We are looking very seriously at producing a live album from the tour as there are already some very poor quality bootlegs appearing on the internet. We hate these and it's very annoying that people just don't have an ounce of decency or respect for the music but there's nothing you can do so we feel the best answer is to produce a high quality recording ourselves and hope that people would rather wait for that than buy poor quality illegal stuff.
As I have stated in fandom discussion, Rick is entitled to his opinion but I feel it is a bit antiquated, if for no other reason than bootlegs are no longer sold - they are uploaded, seeded and shared for everyone to experience without charge.  Many tapers are actually motivated by love and enthusiasm for the music.  And I believe these recordings are actually the best form of advertising that Anderson, Rabin & Wakeman could have as a legacy act.  Better, even, than a professional review.  Because whatever opinion a fan will form regarding both their setlist strategy and performance acumen will only truly be reached by listening and watching.

But one reason I followed this tour so obsessively was strictly out of sheer joy to witness Trevor taking the stage once more after 22 years - I didn't want to miss a moment of it.  The caption of this Instagram post pretty much sums it up for me.
A photo posted by brian chenault (@sh0egaze) on

Even so, I was dismayed to discover, at least in the first couple weeks, that Trevor appeared under-prepared for this tour.  After the second show he posted on Facebook to apologize for the "rust."
Forgive the occasional fluffs though, it's early days.
I understand there were a few factors involved regarding the rather short preparation time they had to work with, but I will stand firm in my opinion that you don't - whoever you are - ask people to pay (hundreds of dollars in some cases) to watch you rehearse.  And I would say that's exactly what the East Coast got: an entertaining rehearsal.  Fortunately for those of us on the other side of the country, we got the band who had just spent seven weeks getting their act together, literally.  The shows I saw, despite a similar or even identical setlist, were not the same performances others got to see.  They were far better, in my opinion.   But of course we can all relive every date thanks to social media, so no one is missing out by having gone to an earlier show.

Despite my initial misgivings regarding the Orlando gig it now holds a very special place in my heart due to the one-and-only performance of "Starship Trooper," one of my favorite Yes epics.  And in fact one of my primary disappointments - the absence of songs for Trevor to sing lead on - was redeemed at the Clearwater show with the addition of "Lift Me Up."  In all, four primary changes were made to the setlist:
-"Starship Trooper" and "Leaves of Green" were dropped after Orlando
-"Lift Me Up" (Clearwater) and "Changes" (Huntington) were added.
So the setlist I got to experience was one I was wholly satisfied with, even as I still mourn the exclusion of "Trooper."  It's a setlist which has at least a 1/3rd representation of YesWest material and features Trevor singing lead on two songs.  But this tour isn't really about parity among its' principles, I would say.  I believe one's opinion and experience are potentially impacted by knowing what this tour is actually about, which is a demonstration of Yes music legitimacy through the personage of Jon Anderson.  And for many people Yes music is only Yes music when sung by Jon.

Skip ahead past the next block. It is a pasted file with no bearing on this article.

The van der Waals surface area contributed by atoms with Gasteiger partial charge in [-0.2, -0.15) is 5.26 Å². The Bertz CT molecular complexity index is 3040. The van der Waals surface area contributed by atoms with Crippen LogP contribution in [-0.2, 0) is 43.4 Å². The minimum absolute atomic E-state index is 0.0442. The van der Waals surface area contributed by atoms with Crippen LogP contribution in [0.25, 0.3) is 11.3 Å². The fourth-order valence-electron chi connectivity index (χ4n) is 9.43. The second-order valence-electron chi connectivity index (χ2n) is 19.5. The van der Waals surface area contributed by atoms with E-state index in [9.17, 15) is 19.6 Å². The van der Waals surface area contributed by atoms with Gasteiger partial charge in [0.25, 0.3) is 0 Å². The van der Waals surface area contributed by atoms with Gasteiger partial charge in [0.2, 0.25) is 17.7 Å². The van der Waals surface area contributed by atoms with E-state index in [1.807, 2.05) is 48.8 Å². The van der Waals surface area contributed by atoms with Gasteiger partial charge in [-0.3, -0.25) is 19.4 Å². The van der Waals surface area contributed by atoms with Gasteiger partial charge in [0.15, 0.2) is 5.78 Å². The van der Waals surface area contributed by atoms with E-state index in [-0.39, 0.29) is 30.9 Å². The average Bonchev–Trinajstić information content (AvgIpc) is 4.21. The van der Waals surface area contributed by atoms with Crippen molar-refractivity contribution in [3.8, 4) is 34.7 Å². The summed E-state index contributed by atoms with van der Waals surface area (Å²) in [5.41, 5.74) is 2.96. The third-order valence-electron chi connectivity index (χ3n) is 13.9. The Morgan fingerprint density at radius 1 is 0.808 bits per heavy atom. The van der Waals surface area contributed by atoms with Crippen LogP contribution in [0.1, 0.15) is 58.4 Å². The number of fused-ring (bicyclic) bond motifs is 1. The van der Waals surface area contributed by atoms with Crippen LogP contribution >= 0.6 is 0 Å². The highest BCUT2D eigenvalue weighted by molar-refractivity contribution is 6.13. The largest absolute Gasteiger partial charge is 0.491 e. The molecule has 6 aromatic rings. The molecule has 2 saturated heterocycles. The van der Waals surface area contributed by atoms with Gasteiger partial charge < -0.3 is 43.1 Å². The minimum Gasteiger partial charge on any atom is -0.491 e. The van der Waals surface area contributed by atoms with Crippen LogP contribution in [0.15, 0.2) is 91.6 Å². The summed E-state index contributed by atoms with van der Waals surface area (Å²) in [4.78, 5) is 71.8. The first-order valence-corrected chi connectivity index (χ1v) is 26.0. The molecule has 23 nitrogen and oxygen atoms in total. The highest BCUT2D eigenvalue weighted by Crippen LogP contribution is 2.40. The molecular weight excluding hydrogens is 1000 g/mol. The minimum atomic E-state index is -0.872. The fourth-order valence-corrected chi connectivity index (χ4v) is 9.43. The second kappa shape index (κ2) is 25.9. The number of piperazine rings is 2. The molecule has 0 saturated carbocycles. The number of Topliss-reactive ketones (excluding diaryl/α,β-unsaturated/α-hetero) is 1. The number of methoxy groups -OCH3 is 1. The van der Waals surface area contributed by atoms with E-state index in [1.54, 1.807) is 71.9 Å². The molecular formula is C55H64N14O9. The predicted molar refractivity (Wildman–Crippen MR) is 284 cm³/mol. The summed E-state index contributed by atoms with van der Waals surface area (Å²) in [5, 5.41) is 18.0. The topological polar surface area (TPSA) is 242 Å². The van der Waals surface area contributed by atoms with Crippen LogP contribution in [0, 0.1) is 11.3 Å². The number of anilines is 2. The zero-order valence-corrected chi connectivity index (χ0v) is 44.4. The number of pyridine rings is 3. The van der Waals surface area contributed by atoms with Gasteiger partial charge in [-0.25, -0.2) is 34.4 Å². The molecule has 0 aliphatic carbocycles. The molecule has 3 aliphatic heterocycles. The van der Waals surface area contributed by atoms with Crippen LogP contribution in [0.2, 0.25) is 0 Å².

But I'm not here to discuss the legitimacy debate (despite the attention-grabbing title of my entry) even as it casts a very long shadow over this tour because ARW is presenting itself - right now - as a legacy act.  I realize this status may change next year once new music is released and performed.

The tagline for this tour (in every market) is "An evening of Yes music and more."  But I think that is a bit misleading when, in advance publicity, it became clear that this tour would feature nothing but Yes music.  The "and more" has amounted to quotations of "I Can't Look Away" (in "Starship Trooper") and "The Meeting" (from Anderson Bruford Wakeman Howe), which was dropped in the final week.  It would have been far more appropriate, in my opinion, to bill this tour as "A celebration of Yes music" as Jon has stated during the shows, rather than create a false expectation in the target audience.  ARW seemingly could not escape their identity as a legacy act, but they could have handled that eventuality a bit more adroitly.

As to the overall character of the principles I view it thus: Jon was wholly prepared from the very first night and has proven he is more than capable of re-assuming his mantle as The Voice of Yes.  I was completely impressed and entertained by him from the outset, despite the obvious considerations of age.  Rick and Trevor had some catching up to do but at the shows I attended they were both fully present from a performance and entertainment perspective, fulfilling that prospect we had been hoping for: getting to see them play together again and witness their natural chemistry which, granted, took a bit of time to develop once more but it is there now, and future audiences will immediately recognize it as such.